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  • Richard Lohrey

Illegal Possession of a Squirrel

Squirrel on meth

I was driving down the freeway early morning last week and turned on the news to get my daily dose of angry political rhetoric. Instead, I heard the beginning of a news story that I don’t think I’ll ever forget—“A man was arrested for feeding meth to his squirrel.” I almost careened off the freeway.

There was so much wrong in that one sentence. But it got worse. Apparently, a man kept a squirrel as a pet (which is illegal) and to keep it aggressive as an attack squirrel, he fed it methamphetamine. I kid you not, an “attack squirrel.” The suspect denied feeding meth to his squirrel—and for the first time ever, I found myself wanting to believe a meth dealer. I wanted to believe that rock bottom was as low as a meth dealer could go. Feeding meth to a squirrel? Definitely lower.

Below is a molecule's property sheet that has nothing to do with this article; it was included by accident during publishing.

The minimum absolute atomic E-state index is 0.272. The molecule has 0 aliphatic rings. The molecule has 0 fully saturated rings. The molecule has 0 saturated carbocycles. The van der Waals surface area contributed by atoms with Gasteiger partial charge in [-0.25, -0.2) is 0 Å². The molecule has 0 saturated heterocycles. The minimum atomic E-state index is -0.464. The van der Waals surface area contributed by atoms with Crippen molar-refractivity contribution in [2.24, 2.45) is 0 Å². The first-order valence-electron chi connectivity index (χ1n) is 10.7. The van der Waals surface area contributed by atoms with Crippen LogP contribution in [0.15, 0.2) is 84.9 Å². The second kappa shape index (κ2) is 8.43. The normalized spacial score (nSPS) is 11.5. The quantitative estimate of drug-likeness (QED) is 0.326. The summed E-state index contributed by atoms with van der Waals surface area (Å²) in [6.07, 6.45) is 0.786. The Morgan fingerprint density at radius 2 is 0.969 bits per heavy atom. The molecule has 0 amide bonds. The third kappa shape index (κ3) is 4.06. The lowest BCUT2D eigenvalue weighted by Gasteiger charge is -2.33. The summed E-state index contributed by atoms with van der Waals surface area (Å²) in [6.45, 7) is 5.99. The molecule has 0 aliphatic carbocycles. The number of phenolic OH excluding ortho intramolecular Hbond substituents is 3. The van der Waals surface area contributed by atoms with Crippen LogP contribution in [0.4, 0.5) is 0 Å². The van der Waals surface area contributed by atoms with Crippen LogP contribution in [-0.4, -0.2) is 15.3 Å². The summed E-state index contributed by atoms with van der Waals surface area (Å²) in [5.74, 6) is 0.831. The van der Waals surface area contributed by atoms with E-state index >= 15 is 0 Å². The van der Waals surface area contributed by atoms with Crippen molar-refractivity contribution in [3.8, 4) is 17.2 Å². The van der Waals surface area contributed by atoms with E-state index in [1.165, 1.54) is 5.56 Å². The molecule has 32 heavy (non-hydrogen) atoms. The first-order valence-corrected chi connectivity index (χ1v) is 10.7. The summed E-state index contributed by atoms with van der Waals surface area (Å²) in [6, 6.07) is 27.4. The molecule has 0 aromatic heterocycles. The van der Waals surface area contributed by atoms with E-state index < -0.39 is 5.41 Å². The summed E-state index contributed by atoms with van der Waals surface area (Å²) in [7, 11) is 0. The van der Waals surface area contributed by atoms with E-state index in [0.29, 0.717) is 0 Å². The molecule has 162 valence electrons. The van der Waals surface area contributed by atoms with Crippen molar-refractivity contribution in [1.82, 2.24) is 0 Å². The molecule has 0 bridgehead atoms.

Obviously, he had oversampled his product to the point of thinking a squirrel would make a good pet, let alone an attack pet. God forbid a burglar break into his home wearing an acorn-patterned shirt …

When the police searched his property, they found

meth, drug paraphernalia, firearms, body armor … and a squirrel. I couldn’t help but wonder how they found out the squirrel was on meth. Did they do a blood test? Did the squirrel look unusually thin? Was the squirrel distancing himself from friends and family or stealing money from his mom’s purse? Whatever the reason, I just prayed that the squirrel would find his own self worth, complete rehab and maybe move to New Zealand to start a new life.

The news story ended with this—“The man was charged with “illegal possession of a squirrel.”

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